This paper documents the findings of a detailed study, which examined the implementation of mandatory patron ID scanning in the Victorian regional city of Geelong, and assessed its perceived effectiveness.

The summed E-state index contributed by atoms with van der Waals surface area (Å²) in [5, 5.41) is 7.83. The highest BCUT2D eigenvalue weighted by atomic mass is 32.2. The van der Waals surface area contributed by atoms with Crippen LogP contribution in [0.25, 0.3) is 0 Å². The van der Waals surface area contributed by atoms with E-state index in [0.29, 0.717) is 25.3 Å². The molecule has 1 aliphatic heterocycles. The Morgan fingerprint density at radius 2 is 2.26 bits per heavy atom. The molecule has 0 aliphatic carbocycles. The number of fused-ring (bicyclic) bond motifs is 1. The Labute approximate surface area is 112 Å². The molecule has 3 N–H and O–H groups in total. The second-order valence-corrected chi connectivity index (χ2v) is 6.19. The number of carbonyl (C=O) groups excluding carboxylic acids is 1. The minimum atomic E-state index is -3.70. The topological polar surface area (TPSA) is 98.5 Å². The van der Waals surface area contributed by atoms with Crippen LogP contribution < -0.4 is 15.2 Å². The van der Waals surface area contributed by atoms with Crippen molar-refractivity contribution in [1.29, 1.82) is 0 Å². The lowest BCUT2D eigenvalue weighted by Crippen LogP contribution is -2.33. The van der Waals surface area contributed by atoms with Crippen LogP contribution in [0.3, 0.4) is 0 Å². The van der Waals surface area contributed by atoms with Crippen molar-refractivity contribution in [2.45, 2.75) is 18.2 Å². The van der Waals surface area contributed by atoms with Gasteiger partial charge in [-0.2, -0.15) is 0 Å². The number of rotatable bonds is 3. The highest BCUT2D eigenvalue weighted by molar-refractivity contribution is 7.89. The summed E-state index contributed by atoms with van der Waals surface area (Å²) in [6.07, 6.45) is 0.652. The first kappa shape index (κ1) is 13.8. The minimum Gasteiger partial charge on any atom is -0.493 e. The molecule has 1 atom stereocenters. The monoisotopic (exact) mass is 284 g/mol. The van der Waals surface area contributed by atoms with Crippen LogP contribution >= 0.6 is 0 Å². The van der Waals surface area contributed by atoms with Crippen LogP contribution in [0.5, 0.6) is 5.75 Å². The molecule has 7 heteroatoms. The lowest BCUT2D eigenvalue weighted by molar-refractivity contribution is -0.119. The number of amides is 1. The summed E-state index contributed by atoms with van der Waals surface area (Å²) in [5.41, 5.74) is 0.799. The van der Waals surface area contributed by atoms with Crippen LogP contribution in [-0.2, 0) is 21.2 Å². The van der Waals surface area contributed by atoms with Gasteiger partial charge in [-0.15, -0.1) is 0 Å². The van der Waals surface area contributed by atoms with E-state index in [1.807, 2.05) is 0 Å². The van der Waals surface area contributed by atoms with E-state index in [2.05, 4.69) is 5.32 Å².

Foreword: Digital technologies are often considered effective methods of deterring or preventing crime. New forms of surveillance have particular appeal when attempting to reduce violence in the night-time economy, given ongoing concerns over perceived increases in the frequency and severity of reported assaults. This study examines the rationales for adopting compulsory patron ID scanning as a key method of reducing violence in and around licensed venues in the Victorian regional city of Geelong. Using a mixed methods approach, this paper challenges the popular perception that ID scanning has helped to reduce violence Geelong’s night-time economy. Further, the research identifies several limits in the administration of this technology that potentially undermine patron safety in the night-time economy. The authors conclude by proposing a series of reforms to address current regulatory gaps associated with ID scanning and related surveillance and identity authentication technologies to prevent crime